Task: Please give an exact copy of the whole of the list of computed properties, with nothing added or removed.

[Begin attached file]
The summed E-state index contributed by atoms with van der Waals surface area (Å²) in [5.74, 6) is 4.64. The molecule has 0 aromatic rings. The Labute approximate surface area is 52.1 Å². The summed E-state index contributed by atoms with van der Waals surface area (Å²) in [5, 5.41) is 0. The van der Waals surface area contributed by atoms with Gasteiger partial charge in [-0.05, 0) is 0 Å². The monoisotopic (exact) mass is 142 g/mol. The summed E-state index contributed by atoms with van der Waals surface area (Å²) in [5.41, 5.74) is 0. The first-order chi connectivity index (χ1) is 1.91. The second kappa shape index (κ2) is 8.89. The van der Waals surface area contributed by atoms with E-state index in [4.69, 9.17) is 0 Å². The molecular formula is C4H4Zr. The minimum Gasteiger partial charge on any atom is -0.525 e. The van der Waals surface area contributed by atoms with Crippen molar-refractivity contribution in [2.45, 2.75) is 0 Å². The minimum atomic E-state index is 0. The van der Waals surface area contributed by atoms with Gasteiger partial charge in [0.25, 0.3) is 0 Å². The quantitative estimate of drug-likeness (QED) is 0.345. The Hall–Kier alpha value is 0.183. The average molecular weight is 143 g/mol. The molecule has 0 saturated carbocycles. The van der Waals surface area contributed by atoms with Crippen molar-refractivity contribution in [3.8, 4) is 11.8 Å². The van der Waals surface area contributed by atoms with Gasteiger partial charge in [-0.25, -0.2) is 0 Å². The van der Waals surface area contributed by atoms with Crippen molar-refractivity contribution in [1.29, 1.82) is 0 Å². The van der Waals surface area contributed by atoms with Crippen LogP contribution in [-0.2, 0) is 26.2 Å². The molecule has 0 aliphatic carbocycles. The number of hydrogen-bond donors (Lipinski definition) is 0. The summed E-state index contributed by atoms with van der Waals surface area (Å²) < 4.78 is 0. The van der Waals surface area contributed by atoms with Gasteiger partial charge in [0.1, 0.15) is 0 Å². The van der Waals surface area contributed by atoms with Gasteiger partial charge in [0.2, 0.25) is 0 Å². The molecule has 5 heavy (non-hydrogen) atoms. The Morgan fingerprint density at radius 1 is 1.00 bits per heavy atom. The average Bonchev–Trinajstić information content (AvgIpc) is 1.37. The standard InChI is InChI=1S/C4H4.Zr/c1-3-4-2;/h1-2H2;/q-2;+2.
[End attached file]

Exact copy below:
The summed E-state index contributed by atoms with van der Waals surface area (Å²) in [5.74, 6) is 4.64. The molecule has 0 aromatic rings. The Labute approximate surface area is 52.1 Å². The summed E-state index contributed by atoms with van der Waals surface area (Å²) in [5, 5.41) is 0. The van der Waals surface area contributed by atoms with Gasteiger partial charge in [-0.05, 0) is 0 Å². The monoisotopic (exact) mass is 142 g/mol. The summed E-state index contributed by atoms with van der Waals surface area (Å²) in [5.41, 5.74) is 0. The first-order chi connectivity index (χ1) is 1.91. The second kappa shape index (κ2) is 8.89. The van der Waals surface area contributed by atoms with E-state index in [4.69, 9.17) is 0 Å². The molecular formula is C4H4Zr. The minimum Gasteiger partial charge on any atom is -0.525 e. The van der Waals surface area contributed by atoms with Crippen molar-refractivity contribution in [2.45, 2.75) is 0 Å². The minimum atomic E-state index is 0. The van der Waals surface area contributed by atoms with Gasteiger partial charge in [0.25, 0.3) is 0 Å². The quantitative estimate of drug-likeness (QED) is 0.345. The Hall–Kier alpha value is 0.183. The average molecular weight is 143 g/mol. The molecule has 0 saturated carbocycles. The van der Waals surface area contributed by atoms with Crippen molar-refractivity contribution in [3.8, 4) is 11.8 Å². The van der Waals surface area contributed by atoms with Gasteiger partial charge in [-0.25, -0.2) is 0 Å². The van der Waals surface area contributed by atoms with Crippen molar-refractivity contribution in [1.29, 1.82) is 0 Å². The van der Waals surface area contributed by atoms with Crippen LogP contribution in [-0.2, 0) is 26.2 Å². The molecule has 0 aliphatic carbocycles. The number of hydrogen-bond donors (Lipinski definition) is 0. The summed E-state index contributed by atoms with van der Waals surface area (Å²) < 4.78 is 0. The van der Waals surface area contributed by atoms with Gasteiger partial charge in [0.1, 0.15) is 0 Å². The van der Waals surface area contributed by atoms with Gasteiger partial charge in [0.2, 0.25) is 0 Å². The molecule has 5 heavy (non-hydrogen) atoms. The Morgan fingerprint density at radius 1 is 1.00 bits per heavy atom. The average Bonchev–Trinajstić information content (AvgIpc) is 1.37. The standard InChI is InChI=1S/C4H4.Zr/c1-3-4-2;/h1-2H2;/q-2;+2.